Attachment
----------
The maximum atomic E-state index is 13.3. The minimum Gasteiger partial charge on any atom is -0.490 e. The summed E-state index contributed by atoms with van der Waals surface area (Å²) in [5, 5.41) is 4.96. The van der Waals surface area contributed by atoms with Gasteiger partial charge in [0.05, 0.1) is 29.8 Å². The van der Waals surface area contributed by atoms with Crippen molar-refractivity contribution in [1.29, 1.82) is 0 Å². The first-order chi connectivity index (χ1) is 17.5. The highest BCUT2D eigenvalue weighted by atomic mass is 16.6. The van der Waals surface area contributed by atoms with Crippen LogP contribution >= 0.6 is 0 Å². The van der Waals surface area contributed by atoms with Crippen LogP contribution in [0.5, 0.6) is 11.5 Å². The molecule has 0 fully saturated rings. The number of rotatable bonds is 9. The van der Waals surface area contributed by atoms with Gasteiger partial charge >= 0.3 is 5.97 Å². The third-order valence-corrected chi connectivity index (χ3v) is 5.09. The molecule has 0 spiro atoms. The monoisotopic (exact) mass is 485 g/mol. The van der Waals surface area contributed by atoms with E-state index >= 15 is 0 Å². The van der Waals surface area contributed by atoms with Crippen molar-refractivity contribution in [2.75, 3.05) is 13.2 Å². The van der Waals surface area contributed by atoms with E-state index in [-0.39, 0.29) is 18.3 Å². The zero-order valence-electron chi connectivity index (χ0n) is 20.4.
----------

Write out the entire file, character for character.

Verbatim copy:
The maximum atomic E-state index is 13.3. The minimum Gasteiger partial charge on any atom is -0.490 e. The summed E-state index contributed by atoms with van der Waals surface area (Å²) in [5, 5.41) is 4.96. The van der Waals surface area contributed by atoms with Gasteiger partial charge in [0.05, 0.1) is 29.8 Å². The van der Waals surface area contributed by atoms with Crippen molar-refractivity contribution in [1.29, 1.82) is 0 Å². The first-order chi connectivity index (χ1) is 17.5. The highest BCUT2D eigenvalue weighted by atomic mass is 16.6. The van der Waals surface area contributed by atoms with Crippen LogP contribution >= 0.6 is 0 Å². The van der Waals surface area contributed by atoms with Crippen LogP contribution in [0.5, 0.6) is 11.5 Å². The molecule has 0 fully saturated rings. The number of rotatable bonds is 9. The van der Waals surface area contributed by atoms with Gasteiger partial charge >= 0.3 is 5.97 Å². The third-order valence-corrected chi connectivity index (χ3v) is 5.09. The molecule has 0 spiro atoms. The monoisotopic (exact) mass is 485 g/mol. The van der Waals surface area contributed by atoms with E-state index >= 15 is 0 Å². The van der Waals surface area contributed by atoms with Crippen molar-refractivity contribution in [2.75, 3.05) is 13.2 Å². The van der Waals surface area contributed by atoms with E-state index in [-0.39, 0.29) is 18.3 Å². The zero-order valence-electron chi connectivity index (χ0n) is 20.4.